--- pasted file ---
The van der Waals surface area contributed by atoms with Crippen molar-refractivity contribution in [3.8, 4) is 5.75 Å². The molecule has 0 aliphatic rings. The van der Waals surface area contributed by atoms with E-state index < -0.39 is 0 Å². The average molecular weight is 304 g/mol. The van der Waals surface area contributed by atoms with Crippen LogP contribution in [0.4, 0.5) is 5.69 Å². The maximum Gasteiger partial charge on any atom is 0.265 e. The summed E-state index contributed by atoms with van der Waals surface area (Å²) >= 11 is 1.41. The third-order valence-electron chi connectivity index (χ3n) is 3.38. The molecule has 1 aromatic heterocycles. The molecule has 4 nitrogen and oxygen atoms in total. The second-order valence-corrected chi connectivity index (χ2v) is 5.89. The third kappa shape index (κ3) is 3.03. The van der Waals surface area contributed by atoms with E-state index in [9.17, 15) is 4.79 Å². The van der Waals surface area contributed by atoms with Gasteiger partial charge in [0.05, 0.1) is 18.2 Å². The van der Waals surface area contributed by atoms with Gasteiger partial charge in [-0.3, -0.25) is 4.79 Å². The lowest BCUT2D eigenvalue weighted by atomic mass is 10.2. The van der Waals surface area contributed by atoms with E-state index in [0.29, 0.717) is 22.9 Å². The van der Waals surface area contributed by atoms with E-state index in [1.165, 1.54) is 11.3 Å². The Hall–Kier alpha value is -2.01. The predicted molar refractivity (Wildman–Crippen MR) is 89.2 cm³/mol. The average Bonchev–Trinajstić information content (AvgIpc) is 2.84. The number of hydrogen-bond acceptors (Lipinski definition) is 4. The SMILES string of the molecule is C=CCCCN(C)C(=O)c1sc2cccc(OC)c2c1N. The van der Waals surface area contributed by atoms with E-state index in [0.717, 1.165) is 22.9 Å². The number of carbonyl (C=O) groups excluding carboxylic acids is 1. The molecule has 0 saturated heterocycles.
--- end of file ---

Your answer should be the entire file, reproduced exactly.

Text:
The van der Waals surface area contributed by atoms with Crippen molar-refractivity contribution in [3.8, 4) is 5.75 Å². The molecule has 0 aliphatic rings. The van der Waals surface area contributed by atoms with E-state index < -0.39 is 0 Å². The average molecular weight is 304 g/mol. The van der Waals surface area contributed by atoms with Crippen LogP contribution in [0.4, 0.5) is 5.69 Å². The maximum Gasteiger partial charge on any atom is 0.265 e. The summed E-state index contributed by atoms with van der Waals surface area (Å²) >= 11 is 1.41. The third-order valence-electron chi connectivity index (χ3n) is 3.38. The molecule has 1 aromatic heterocycles. The molecule has 4 nitrogen and oxygen atoms in total. The second-order valence-corrected chi connectivity index (χ2v) is 5.89. The third kappa shape index (κ3) is 3.03. The van der Waals surface area contributed by atoms with E-state index in [9.17, 15) is 4.79 Å². The van der Waals surface area contributed by atoms with Gasteiger partial charge in [0.05, 0.1) is 18.2 Å². The van der Waals surface area contributed by atoms with Gasteiger partial charge in [-0.3, -0.25) is 4.79 Å². The lowest BCUT2D eigenvalue weighted by atomic mass is 10.2. The van der Waals surface area contributed by atoms with E-state index in [0.29, 0.717) is 22.9 Å². The van der Waals surface area contributed by atoms with E-state index in [1.165, 1.54) is 11.3 Å². The Hall–Kier alpha value is -2.01. The predicted molar refractivity (Wildman–Crippen MR) is 89.2 cm³/mol. The average Bonchev–Trinajstić information content (AvgIpc) is 2.84. The number of hydrogen-bond acceptors (Lipinski definition) is 4. The SMILES string of the molecule is C=CCCCN(C)C(=O)c1sc2cccc(OC)c2c1N. The van der Waals surface area contributed by atoms with E-state index in [0.717, 1.165) is 22.9 Å². The number of carbonyl (C=O) groups excluding carboxylic acids is 1. The molecule has 0 saturated heterocycles.